It appears that Hellenistic astrologers worked more from tables of planetary positions than by direct astronomical observation, in much the same way that modern astrologers use an ephemeris. Before the time of Ptolemy, they used tables called "Perpetual Canons," which were not especially accurate. In fact, Valens [Bk VI, chapter 4] cites one Apollinarios that they were only accurate to a degree or two. This of course presents a serious problem for the astrologer using sign-based methods, particularly when the table had a planet in the very beginning or ending of a sign, because if the planet is placed in a different sign the entire rulership and attendant analysis changes. Valens even suggests that he often "rectified" the planetary positions based on the study of the chart.
Ptolemy's Almagest set an entirely new standard for the determination of planetary positions. His refined geometrical models of geocentric planetary motion allowed him to generate tables of planetary positions mathematically, so that the astronomer or astrologer did not have to rely on tables that were simply compiled from the somewhat imprecise astronomical observations that could be made at that time. Ptolemy also compiled convenient listings of planetary positions in a book called the "Handy Tables," which was the primary astronomical reference book until Arabian times, superceding everything else.
I believe that all Hellenistic astrologers would in fact have used the most accurate planetary tables they could have found. So much of their reasoning depended on having the planet in the correct sign, at least. However, it may seem odd that when dealing with certain other concepts, many astrologers continued to use more traditional numerical values (usually derived from Babylonian material) even when it was known that they may be observationally inaccurate. There are two especially important cases.
The first concerns the standard interval assigned for the heliacal rising or setting of a celestial body. This interval was set at fifteen ecliptic degrees distant from the Sun. However, the actual interval for the heliacal rising of a body - that is, the time that it becomes distant enough from the the Sun to be visible to the eye when it is ascending over the eastern horizon before the Sun in the morning - not only depends on visibility conditions, but also on geographical latitude and zodiacal position, as well as the intrinsic brightness of the body. It can actually be much more or much less than fifteen degrees.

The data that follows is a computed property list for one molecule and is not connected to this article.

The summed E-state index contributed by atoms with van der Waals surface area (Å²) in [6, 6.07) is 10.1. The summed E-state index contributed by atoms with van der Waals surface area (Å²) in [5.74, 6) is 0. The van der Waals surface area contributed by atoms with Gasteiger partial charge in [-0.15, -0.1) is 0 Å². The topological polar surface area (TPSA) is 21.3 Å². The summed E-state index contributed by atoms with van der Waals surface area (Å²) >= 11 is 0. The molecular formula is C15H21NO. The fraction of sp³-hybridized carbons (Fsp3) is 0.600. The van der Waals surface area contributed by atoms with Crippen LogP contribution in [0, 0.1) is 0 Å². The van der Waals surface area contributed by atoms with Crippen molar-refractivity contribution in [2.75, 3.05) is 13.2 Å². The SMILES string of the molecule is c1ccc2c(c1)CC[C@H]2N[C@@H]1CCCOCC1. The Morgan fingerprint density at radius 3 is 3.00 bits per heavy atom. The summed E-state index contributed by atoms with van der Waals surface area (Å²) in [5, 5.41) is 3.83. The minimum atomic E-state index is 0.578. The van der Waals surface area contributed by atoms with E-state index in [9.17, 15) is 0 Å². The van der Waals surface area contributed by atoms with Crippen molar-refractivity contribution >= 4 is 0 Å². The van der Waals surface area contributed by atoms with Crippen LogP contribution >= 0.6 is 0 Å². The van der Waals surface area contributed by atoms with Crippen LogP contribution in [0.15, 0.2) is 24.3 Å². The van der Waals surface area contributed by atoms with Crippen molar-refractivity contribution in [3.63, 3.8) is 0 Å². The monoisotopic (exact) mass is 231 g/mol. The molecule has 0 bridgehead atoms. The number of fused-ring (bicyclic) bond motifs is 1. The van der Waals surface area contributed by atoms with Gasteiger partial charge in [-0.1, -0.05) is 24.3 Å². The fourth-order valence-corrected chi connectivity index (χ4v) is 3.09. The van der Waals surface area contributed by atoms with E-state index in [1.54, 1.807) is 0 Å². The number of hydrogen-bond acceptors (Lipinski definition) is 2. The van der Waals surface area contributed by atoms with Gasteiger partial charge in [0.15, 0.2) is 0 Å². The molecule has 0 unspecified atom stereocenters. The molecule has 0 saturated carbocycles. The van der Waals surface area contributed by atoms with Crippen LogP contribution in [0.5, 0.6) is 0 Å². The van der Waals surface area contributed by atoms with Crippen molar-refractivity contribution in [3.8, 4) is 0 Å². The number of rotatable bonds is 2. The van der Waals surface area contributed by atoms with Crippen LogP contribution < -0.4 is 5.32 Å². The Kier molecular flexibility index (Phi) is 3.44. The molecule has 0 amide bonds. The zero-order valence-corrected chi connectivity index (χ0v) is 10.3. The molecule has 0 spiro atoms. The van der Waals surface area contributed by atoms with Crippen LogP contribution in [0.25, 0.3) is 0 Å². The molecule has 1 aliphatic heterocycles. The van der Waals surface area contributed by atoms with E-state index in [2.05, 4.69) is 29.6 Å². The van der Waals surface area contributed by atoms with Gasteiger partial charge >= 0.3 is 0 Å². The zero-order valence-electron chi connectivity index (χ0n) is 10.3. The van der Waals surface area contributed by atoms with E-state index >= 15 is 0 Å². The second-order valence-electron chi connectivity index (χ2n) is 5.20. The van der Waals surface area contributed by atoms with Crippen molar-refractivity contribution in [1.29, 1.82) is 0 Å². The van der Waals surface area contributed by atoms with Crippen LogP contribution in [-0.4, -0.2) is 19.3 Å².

The second relates to the ascensional times of the signs of the zodiac-- that is, the time it takes a sign to completely ascend over the horizon at a given geographical latitude. Ptolemy had shown in the Almagest that the traditional values used by Babylonian astronomers were often wildly incorrect, as far as observational astronomy is concerned. Yet many Hellenistic astrologers continued to use them.
What are we to make of this? Is this just conservatism on the part of the astrologers, or even worse, ignorance? On this subject we have to consider Plato's famous injunction to the astronomers in his circle: to save the phenomena using uniform circular motions. Now, this would seem to be a straightforward and reasonable demand to account for the observed motions of the heavens with geometrical hypotheses--and in fact this is how this injunction has been interpreted for most of the tradition. However, in the seventh book of the Republic Plato makes it very clear that he is far more interested in a kind of ideal astronomy that addresses the world of the forms or ideas. This ideal astronomy would deal with true motions governing ideal fastness and slowness as measured by true numbers in their true forms. The apparent motions of the heavens, however marvelous, are but an imperfect copy of these most real of motions. The expression "save the phenomena" has an interesting ambiguity because of the Greek word phainomenon. It could mean save or account for what is apparent in the observable motions; but it could equally mean account for that which appears, or that which is behind the observable motions. It is this latter sense that Plato is emphasizing in the Republic. Accordingly, one might think that the astrologers favored a standardized interval for heliacal phenomena and stuck to the simple arithmetical scheme of the Babylonians for ascensional times because they believed that these values were more consistent with the ideal astronomy.